This is a good article. Click here for more information.

New Jersey Route 413

From Wikipedia, the free encyclopedia
Jump to navigation Jump to search
Route 413 marker
Route 413
Route information
Maintained by Burlington County Bridge Commission and Burlington County
Length0.76 mi[1] (1,220 m)
ExistedJanuary 1, 1953[2]–present
Major junctions
West end PA 413 in Burlington
East end US 130 / CR 543 in Burlington
Highway system
Route 347 Route 439

Route 413 is a 0.76-mile-long (1.22 km) state highway located entirely in the City of Burlington, New Jersey, United States. It is an eastward extension into New Jersey of the longer Pennsylvania Route 413 (PA 413). The western terminus is in the middle of the Burlington–Bristol Bridge crossing of the Delaware River at the New Jersey–Pennsylvania state border; the eastern terminus is at an intersection with U.S. Route 130 (US 130) and County Route 543 (CR 543). Prior to the 1953 renumbering, Route 413 was Route S25, a prefixed spur of Route 25.

Route description[edit]

Sign for Route 413 on the jughandle ramp from Route 130 northbound in Burlington

Route 413 begins at the state line, midway along the vertical-lift Burlington–Bristol Bridge, as a continuation of PA 413. As the road descends from the bridge, a toll booth spans the width of the road though a toll is only collected for westbound traffic. The highway heads eastward, heading along Keim Boulevard, and becomes maintained by Burlington County. For eastbound traffic, a right-in/right-out intersection with Veterans Drive is present while for westbound traffic, an exit for Reed Street is located before the toll booths. East of here, an oblong traffic circle, bisected by a grade crossing of NJ Transit's River Line light rail, is found and has intersections with West Broad Street.[3]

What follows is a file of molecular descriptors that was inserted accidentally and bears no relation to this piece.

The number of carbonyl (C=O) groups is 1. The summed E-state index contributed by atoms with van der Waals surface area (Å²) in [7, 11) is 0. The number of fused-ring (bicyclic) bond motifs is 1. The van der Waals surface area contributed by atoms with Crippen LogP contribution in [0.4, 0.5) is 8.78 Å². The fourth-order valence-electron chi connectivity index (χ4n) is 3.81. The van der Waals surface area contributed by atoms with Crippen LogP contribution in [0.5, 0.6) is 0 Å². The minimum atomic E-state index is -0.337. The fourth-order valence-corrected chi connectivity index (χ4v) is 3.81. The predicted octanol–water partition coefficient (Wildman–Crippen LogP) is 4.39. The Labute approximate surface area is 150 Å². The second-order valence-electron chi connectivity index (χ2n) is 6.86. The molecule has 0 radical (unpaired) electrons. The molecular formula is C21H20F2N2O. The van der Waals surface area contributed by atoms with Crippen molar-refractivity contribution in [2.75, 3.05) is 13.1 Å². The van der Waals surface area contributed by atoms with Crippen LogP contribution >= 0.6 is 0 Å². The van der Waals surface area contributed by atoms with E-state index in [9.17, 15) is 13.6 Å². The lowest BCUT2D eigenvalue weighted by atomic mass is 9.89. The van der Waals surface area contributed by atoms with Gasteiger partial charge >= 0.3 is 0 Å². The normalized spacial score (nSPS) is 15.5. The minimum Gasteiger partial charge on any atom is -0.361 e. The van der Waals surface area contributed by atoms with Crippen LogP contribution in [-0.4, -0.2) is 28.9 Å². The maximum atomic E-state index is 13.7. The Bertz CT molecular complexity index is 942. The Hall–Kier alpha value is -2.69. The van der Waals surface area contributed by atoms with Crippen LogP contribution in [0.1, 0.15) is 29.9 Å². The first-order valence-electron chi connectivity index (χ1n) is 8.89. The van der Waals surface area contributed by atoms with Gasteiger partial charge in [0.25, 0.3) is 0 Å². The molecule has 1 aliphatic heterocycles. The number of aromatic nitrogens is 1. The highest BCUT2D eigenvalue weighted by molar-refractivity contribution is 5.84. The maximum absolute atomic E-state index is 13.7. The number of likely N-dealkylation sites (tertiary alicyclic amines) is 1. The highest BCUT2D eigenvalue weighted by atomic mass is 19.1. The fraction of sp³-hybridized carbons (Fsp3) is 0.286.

East of here, Route 413 continues as a divided highway with one lane in each direction passing through an area of commercial businesses. The road comes to another oblong traffic circle, with intersections at Oakland Avenue, Washington Avenue, and Lincoln Avenue. One house and two businesses are located along the eastern edge of the circle. East of this circle, Route 413 ends at a complex intersection with US 130 (on which CR 543 runs concurrently), Taylor Avenue, Salem Road, and Mott Avenue.[3]


Route S25 marker

Route S25


In the 1927 renumbering of highways in New Jersey, US 130 was assigned as a part of New Jersey State Highway Route 25, which made up US 1 and US 9 as well. During that renumbering in 1927, Route 413 was originally New Jersey State Highway Route S-25, a prefixed spur of State Highway Route 25. The highway remained intact along its alignment in Keim Road to the Burlington–Bristol Bridge until January 1, 1953.[4]

On January 1, 1953, the New Jersey State Highway Department performed a second renumbering of state highways. State Highway Route 25, which had run at the southern terminus with Route 130, was decommissioned for the sole designation. Since State Highway Route 25 was decommissioned, State Highway Route S-25 would be orphaned and was decommissioned that day. The Highway Department renumbered S-25's alignment to Route 413, which continued as PA 413.[5]

Major intersections[edit]

The entire route is in Burlington County.

Delaware River0.000.00 PA 413 north (Veterans Highway)Pennsylvania state line; western terminus
Burlington-Bristol Bridge
(Westbound toll, cash or E-ZPass)
US 130 / CR 543 to N.J. Turnpike – Trenton, Mount Holly, Camden
Eastern terminus
1.000 mi = 1.609 km; 1.000 km = 0.621 mi
  •       Tolled

See also[edit]


  1. ^ a b "New Jersey Route 413 straight line diagram" (PDF). New Jersey Department of Transportation. 2008. Retrieved March 17, 2020.
  2. ^ "New Route Markers Go Up Next Month" (PDF). The Hackettstown Gazette. December 18, 1952. p. 17. Retrieved September 26, 2018.
  3. ^ a b Google (February 20, 2017). "Overview of Route 413" (Map). Google Maps. Google. Retrieved February 20, 2017.
  4. ^ a b State of New Jersey, Laws of 1927, Chapter 319.
  5. ^ a b "1953 renumbering". New Jersey Department of Highways. Archived from the original on June 28, 2011. Retrieved July 31, 2009. Cite journal requires |journal= (help)

External links[edit]

Route map:

KML is from Wikidata